Mobile Video Getting Some Quantity, But Not Necessarily Quality
By Carlo Longino, Fri Apr 01 21:45:00 GMT 2005

Heavyweights Microsoft and Sony both made news about mobile video this week. While the backing of companies like these gives the idea a boost, both might be missing the point.


Microsoft this week announced its MSN Video Downloads service, which for $20 per year lets users of Windows Mobile devices download and watch videos from a variety of content providers. Sony made the news after a comment from a Sony Pictures exec that the company wants to create an "iTunes for movies", including releasing movies on flash memory cards for mobile phones. Clearly both companies see the mobile phone as a suitable platform for mobile video, but they're both missing the point for different reasons.

The Microsoft got a lot of press as a service for mobile phones running the company's OS, but it's really not a mobile service -- it requires users to download the video the want to a Windows XP machine, then sync their device to the PC. But even if it were able to be accessed over a mobile network, the real problem here is the content. There's the requisite news and stock updates from MSNBC and CNBC, some sports content from Fox, comedy clips, and -- wait for it -- "videos about home improvement, crafts, hobbies, indoor-outdoor living, and kitchen and bath remodeling" from the DIY Network, and "selected programs featuring remodeling, home-building, design and decorating, kitchen and bath to enhance a home's curb appeal". Just the kind of stuff people want to watch on their mobile phones.

It's unfair just to single Microsoft out for this, many mobile video services and portal offer similarly uninteresting content. The problem is this: while these types of clips might be exciting or interesting at first, just because mobile video is something new for people, but this stuff is far too boring to build a long-term business around. This isn't stuff people would pay to watch online -- they're not likely to want to keep paying for it on their mobile, either.

The point is that users won't accept for long any old content just because it's mobile, and there will be little interest in this sort of haphazard mobile-specific content. What will deliver eyeballs and users is offering people access to their own content. What's more compelling and something you're more likely to pay for? Watching a video explaining how to unclog your toilet on your way to work in the morning, or watching a recording of your favorite show you recorded on your DVR last night?

Sony's problem isn't likely to be a lack of interesting content: it says it will make its top 500 movies digitally available. Its problem is distribution, hardly a surprise given the company's success in the digital music space, and the focus on physical media for mobile devices.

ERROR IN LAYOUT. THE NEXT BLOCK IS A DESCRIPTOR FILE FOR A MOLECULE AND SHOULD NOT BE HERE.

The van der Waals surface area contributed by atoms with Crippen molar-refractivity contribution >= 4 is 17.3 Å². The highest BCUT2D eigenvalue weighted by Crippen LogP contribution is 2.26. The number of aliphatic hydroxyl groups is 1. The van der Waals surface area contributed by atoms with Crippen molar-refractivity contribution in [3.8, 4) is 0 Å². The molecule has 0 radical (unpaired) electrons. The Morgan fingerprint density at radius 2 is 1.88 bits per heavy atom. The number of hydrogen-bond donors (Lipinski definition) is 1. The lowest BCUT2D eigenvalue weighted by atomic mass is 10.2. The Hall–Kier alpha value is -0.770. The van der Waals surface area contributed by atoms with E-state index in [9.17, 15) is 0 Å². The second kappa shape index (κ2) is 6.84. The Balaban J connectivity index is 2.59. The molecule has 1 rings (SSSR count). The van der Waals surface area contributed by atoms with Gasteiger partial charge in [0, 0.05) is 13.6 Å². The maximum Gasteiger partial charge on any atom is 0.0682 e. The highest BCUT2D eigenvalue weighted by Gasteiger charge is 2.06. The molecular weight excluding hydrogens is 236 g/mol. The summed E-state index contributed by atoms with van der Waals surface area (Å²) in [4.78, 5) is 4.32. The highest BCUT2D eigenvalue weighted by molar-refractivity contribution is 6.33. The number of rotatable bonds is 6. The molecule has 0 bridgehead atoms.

First, physical media is dead for mobile devices. It defeats the point of putting content on a mobile device if you have to carry it around on a bunch of memory cards or discs or other physical media. The content needs to fit on the device itself, or on a user's memory card with their other applications, or be accessible over the network.

But the real issue here is just how Sony, which doesn't have a glowing record when it comes to DRM or the attitudes of its content bosses when it comes to technology, implements the plan. It wouldn't be surprising for them to make the movies available only on their proprietary Memory Stick cards, but even that's mostly irrelevant. The underlying (MPAA-backed) premise is that consumers need to purchase a new physical copy of a film for each type of device they own -- something that consumers aren't likely to take well to.

In an advanced media device landscape, formats of data will be meaningless to consumers. When they buy a film on DVD, they see it as buying the movie, it just happens to be delivered on DVD -- a view Hollywood doesn't really share. So if a user buys a movie on a Memory Stick for their phone, and decides the small screen doesn't do it justice and wants to watch it at home on a TV, they'll be expected to buy a copy on DVD? That sounds like it will go down well. Similarly, if someone buys a movie or TV series on DVD and wants to watch it on their phone, they're expected to shell out for the mobile-specific copy? Not likely.

The main problem here is that Sony (like other studios and record labels) sees content as a physical good, but CDs and DVDs and vinyl and downloadable files aren't content. They're just a means of distribution. Music isn't the CD on which it is sold or the MP3 it's downloaded in; movies aren't the film on which they're printed or the DiVx file in which they're encoded. Consumers are already beginning to blur the lines between their media devices, with things like mobile music and TiVoToGo, which offer a beginning glimpse of flexible, device-independent media content. When this is commonplace, consumers will demand their content in a high-quality, flexible format that works across multiple devices. The idea that content is tied to a single device simply won't fly.